On a day like today, Sonia is in front of some pages. It is her great challenge of her year. She knows that she attends the Selectivity exam in inferior conditions. That’s why her hands are sweaty and her legs are shaking. She has had a bad year, the worst year of her life: hospitalized for two months, one of them at home, a quarter on medication, unable to concentrate. Behind her was a brilliant academic record, although she has managed to pass the course by a miracle. But she doesn’t want to leave. She wants to pass the selectivity. She will seem that she is one more among the 38,000 students in Madrid who take these tests between Monday and Thursday. But, no, Sonia is not one more.
Because on March 4 her parents took her to the emergency room and she did not appear at school for the rest of the course. She suffered from severe anorexia and corresponding depression. Sonia did not enter the anti-suicide protocols of schools and institutes because she did not give time. She was admitted earlier, when she passed out and lost consciousness of herself. These protocols have exploded in Madrid. In May they opened more than 600 in secondary schools, very far from the 200 of the previous year, according to the data provided by the association of directors of Madrid (Adimad). That has been the most evident symptom of the most extreme emotional situation that the centers have experienced. A course full of fears in the teaching staff and anguish among the students. Eating disorders, obsessive-compulsive disorders, those related to trauma and stress, personality disorders, depression, anxiety…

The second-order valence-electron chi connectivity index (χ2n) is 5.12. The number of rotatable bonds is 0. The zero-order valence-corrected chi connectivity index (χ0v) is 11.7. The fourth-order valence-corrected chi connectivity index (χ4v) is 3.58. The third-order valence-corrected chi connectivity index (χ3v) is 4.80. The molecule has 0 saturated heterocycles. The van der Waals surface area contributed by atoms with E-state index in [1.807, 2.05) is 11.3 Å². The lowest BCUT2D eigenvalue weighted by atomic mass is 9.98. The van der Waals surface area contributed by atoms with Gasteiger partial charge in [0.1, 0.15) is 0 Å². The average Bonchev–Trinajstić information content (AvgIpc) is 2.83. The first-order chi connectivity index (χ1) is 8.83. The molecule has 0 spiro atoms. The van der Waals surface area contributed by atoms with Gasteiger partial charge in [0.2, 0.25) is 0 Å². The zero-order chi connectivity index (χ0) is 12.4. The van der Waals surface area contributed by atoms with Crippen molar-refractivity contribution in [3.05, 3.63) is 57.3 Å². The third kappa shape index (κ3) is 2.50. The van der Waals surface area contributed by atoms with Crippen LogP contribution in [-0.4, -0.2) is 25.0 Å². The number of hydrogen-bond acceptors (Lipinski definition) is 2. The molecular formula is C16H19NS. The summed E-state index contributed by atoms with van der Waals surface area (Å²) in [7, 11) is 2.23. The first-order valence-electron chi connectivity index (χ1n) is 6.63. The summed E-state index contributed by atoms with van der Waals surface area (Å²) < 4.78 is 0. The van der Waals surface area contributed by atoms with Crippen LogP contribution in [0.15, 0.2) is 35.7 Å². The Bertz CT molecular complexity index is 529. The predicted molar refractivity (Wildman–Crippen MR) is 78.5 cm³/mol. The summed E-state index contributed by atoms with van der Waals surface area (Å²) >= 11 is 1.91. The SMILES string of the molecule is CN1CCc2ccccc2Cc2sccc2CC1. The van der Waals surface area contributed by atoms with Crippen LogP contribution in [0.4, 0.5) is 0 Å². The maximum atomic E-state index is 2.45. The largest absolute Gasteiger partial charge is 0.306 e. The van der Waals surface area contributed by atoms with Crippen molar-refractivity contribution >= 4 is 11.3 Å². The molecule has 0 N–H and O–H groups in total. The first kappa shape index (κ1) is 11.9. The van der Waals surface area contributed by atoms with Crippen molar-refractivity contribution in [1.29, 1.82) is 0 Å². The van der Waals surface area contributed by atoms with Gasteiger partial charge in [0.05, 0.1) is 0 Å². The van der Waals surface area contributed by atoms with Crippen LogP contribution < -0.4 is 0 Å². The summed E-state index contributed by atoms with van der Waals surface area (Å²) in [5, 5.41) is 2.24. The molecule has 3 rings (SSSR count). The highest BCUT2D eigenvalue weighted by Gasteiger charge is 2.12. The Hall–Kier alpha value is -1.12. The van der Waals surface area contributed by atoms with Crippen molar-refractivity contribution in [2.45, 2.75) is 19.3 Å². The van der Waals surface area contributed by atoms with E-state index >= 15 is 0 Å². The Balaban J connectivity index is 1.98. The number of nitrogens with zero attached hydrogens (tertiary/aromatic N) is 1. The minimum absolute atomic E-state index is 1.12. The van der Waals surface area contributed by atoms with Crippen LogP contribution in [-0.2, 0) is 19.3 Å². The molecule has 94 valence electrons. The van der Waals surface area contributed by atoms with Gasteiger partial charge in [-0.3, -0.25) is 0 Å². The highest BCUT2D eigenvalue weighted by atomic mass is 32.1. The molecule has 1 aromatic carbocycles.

This is the story of Sonia, to whom everything came together. The pandemic, the studies that she wanted to be perfect, the obsession with getting a scandalous body and, of course, age and wanting to be successful with the boys. She now she thinks she already had it, but she didn’t realize it. She had always been a sociable, cheerful, talkative girl. And very intelligent. She had a record full of A’s. She has become an introverted, quiet and subdued teenager. She no longer flirts. And she suffers from the stigma of mental health. “My friends have understood when I told them about it, but they prefer not to talk about it. They act as if nothing had happened, ”she laments. Instagram. TikTok. Youtube. That’s where she got her obsession with getting the number 10 body almost a year ago: slender, thin, athletic. Everything she thought she wasn’t.
She is 17 years old, tall, 1.75, brown hair, brunette and pretty. And she has always had a normal body, on the skinny side. Although the truth is that what she saw in her mirror gave her a completely distorted image: fat, horrible, with elephant thighs and legs. She weighed 44 kilos. And she still looked fat. “In quarantine we had a lot of time to think, to see each other…”, she thinks aloud after leaving the therapy that she attends weekly at the Niño Jesús hospital in the capital.